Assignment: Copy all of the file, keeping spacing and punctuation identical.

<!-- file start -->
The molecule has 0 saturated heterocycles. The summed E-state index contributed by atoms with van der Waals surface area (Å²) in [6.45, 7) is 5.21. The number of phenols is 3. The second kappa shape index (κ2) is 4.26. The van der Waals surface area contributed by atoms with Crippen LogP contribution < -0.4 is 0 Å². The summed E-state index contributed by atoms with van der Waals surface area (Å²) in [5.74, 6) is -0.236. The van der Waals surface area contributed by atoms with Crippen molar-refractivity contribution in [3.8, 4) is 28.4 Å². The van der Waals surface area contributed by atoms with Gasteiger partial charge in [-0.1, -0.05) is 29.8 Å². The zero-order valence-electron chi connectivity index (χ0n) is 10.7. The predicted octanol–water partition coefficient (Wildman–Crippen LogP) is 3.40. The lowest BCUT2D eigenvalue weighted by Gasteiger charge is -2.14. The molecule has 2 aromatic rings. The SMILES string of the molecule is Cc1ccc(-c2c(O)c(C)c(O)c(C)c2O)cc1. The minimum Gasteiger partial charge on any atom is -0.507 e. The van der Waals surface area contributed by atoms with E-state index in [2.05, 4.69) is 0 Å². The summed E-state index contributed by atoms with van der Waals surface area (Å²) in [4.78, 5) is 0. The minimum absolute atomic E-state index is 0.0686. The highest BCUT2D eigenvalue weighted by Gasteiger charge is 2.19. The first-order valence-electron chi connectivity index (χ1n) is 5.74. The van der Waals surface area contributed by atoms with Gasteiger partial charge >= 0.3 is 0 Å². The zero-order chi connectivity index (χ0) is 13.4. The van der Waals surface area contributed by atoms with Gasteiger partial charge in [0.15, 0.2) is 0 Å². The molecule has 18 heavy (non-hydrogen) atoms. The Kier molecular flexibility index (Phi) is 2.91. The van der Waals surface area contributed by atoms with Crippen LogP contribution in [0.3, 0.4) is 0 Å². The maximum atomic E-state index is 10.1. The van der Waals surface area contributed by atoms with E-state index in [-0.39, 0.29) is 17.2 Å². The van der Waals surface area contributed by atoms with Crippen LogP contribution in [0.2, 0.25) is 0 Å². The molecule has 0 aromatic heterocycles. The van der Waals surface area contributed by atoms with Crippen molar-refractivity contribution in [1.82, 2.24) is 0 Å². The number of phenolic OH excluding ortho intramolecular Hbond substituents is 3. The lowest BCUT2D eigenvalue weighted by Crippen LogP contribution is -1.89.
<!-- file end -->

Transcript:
The molecule has 0 saturated heterocycles. The summed E-state index contributed by atoms with van der Waals surface area (Å²) in [6.45, 7) is 5.21. The number of phenols is 3. The second kappa shape index (κ2) is 4.26. The van der Waals surface area contributed by atoms with Crippen LogP contribution < -0.4 is 0 Å². The summed E-state index contributed by atoms with van der Waals surface area (Å²) in [5.74, 6) is -0.236. The van der Waals surface area contributed by atoms with Crippen molar-refractivity contribution in [3.8, 4) is 28.4 Å². The van der Waals surface area contributed by atoms with Gasteiger partial charge in [-0.1, -0.05) is 29.8 Å². The zero-order valence-electron chi connectivity index (χ0n) is 10.7. The predicted octanol–water partition coefficient (Wildman–Crippen LogP) is 3.40. The lowest BCUT2D eigenvalue weighted by Gasteiger charge is -2.14. The molecule has 2 aromatic rings. The SMILES string of the molecule is Cc1ccc(-c2c(O)c(C)c(O)c(C)c2O)cc1. The minimum Gasteiger partial charge on any atom is -0.507 e. The van der Waals surface area contributed by atoms with E-state index in [2.05, 4.69) is 0 Å². The summed E-state index contributed by atoms with van der Waals surface area (Å²) in [4.78, 5) is 0. The minimum absolute atomic E-state index is 0.0686. The highest BCUT2D eigenvalue weighted by Gasteiger charge is 2.19. The first-order valence-electron chi connectivity index (χ1n) is 5.74. The van der Waals surface area contributed by atoms with Gasteiger partial charge >= 0.3 is 0 Å². The zero-order chi connectivity index (χ0) is 13.4. The van der Waals surface area contributed by atoms with Gasteiger partial charge in [0.15, 0.2) is 0 Å². The molecule has 18 heavy (non-hydrogen) atoms. The Kier molecular flexibility index (Phi) is 2.91. The van der Waals surface area contributed by atoms with Crippen LogP contribution in [0.3, 0.4) is 0 Å². The maximum atomic E-state index is 10.1. The van der Waals surface area contributed by atoms with E-state index in [-0.39, 0.29) is 17.2 Å². The van der Waals surface area contributed by atoms with Crippen LogP contribution in [0.2, 0.25) is 0 Å². The molecule has 0 aromatic heterocycles. The van der Waals surface area contributed by atoms with Crippen molar-refractivity contribution in [1.82, 2.24) is 0 Å². The number of phenolic OH excluding ortho intramolecular Hbond substituents is 3. The lowest BCUT2D eigenvalue weighted by Crippen LogP contribution is -1.89.